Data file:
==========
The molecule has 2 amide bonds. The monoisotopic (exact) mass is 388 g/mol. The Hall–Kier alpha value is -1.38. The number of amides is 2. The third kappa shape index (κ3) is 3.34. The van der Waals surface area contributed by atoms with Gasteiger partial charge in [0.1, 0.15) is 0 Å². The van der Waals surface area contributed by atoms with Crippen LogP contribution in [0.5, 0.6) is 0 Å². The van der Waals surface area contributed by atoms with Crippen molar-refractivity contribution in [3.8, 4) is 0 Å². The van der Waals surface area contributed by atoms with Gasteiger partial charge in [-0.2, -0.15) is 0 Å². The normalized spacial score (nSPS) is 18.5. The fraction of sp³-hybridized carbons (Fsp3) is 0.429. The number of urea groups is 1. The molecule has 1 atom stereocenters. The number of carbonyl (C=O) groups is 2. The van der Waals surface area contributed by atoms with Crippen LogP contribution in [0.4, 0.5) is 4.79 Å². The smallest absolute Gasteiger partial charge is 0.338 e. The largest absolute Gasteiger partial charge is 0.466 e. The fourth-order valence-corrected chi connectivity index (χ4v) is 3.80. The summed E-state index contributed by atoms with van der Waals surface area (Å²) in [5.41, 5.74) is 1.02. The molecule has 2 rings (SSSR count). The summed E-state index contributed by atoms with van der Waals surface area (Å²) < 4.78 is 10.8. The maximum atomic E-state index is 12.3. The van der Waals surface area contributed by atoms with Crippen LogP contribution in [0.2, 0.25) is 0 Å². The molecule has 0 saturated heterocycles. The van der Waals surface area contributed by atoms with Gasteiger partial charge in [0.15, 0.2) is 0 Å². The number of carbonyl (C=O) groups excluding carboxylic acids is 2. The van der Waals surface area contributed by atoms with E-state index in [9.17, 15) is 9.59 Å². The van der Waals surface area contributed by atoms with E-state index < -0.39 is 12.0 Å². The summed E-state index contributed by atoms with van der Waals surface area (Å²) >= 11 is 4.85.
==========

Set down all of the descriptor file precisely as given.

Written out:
The molecule has 2 amide bonds. The monoisotopic (exact) mass is 388 g/mol. The Hall–Kier alpha value is -1.38. The number of amides is 2. The third kappa shape index (κ3) is 3.34. The van der Waals surface area contributed by atoms with Gasteiger partial charge in [0.1, 0.15) is 0 Å². The van der Waals surface area contributed by atoms with Crippen LogP contribution in [0.5, 0.6) is 0 Å². The van der Waals surface area contributed by atoms with Crippen molar-refractivity contribution in [3.8, 4) is 0 Å². The van der Waals surface area contributed by atoms with Gasteiger partial charge in [-0.2, -0.15) is 0 Å². The normalized spacial score (nSPS) is 18.5. The fraction of sp³-hybridized carbons (Fsp3) is 0.429. The number of urea groups is 1. The molecule has 1 atom stereocenters. The number of carbonyl (C=O) groups is 2. The van der Waals surface area contributed by atoms with Crippen LogP contribution in [0.4, 0.5) is 4.79 Å². The smallest absolute Gasteiger partial charge is 0.338 e. The largest absolute Gasteiger partial charge is 0.466 e. The fourth-order valence-corrected chi connectivity index (χ4v) is 3.80. The summed E-state index contributed by atoms with van der Waals surface area (Å²) in [5.41, 5.74) is 1.02. The molecule has 2 rings (SSSR count). The summed E-state index contributed by atoms with van der Waals surface area (Å²) < 4.78 is 10.8. The maximum atomic E-state index is 12.3. The van der Waals surface area contributed by atoms with Crippen LogP contribution in [0.2, 0.25) is 0 Å². The molecule has 0 saturated heterocycles. The van der Waals surface area contributed by atoms with Gasteiger partial charge in [0.15, 0.2) is 0 Å². The number of carbonyl (C=O) groups excluding carboxylic acids is 2. The van der Waals surface area contributed by atoms with E-state index in [9.17, 15) is 9.59 Å². The van der Waals surface area contributed by atoms with E-state index < -0.39 is 12.0 Å². The summed E-state index contributed by atoms with van der Waals surface area (Å²) >= 11 is 4.85.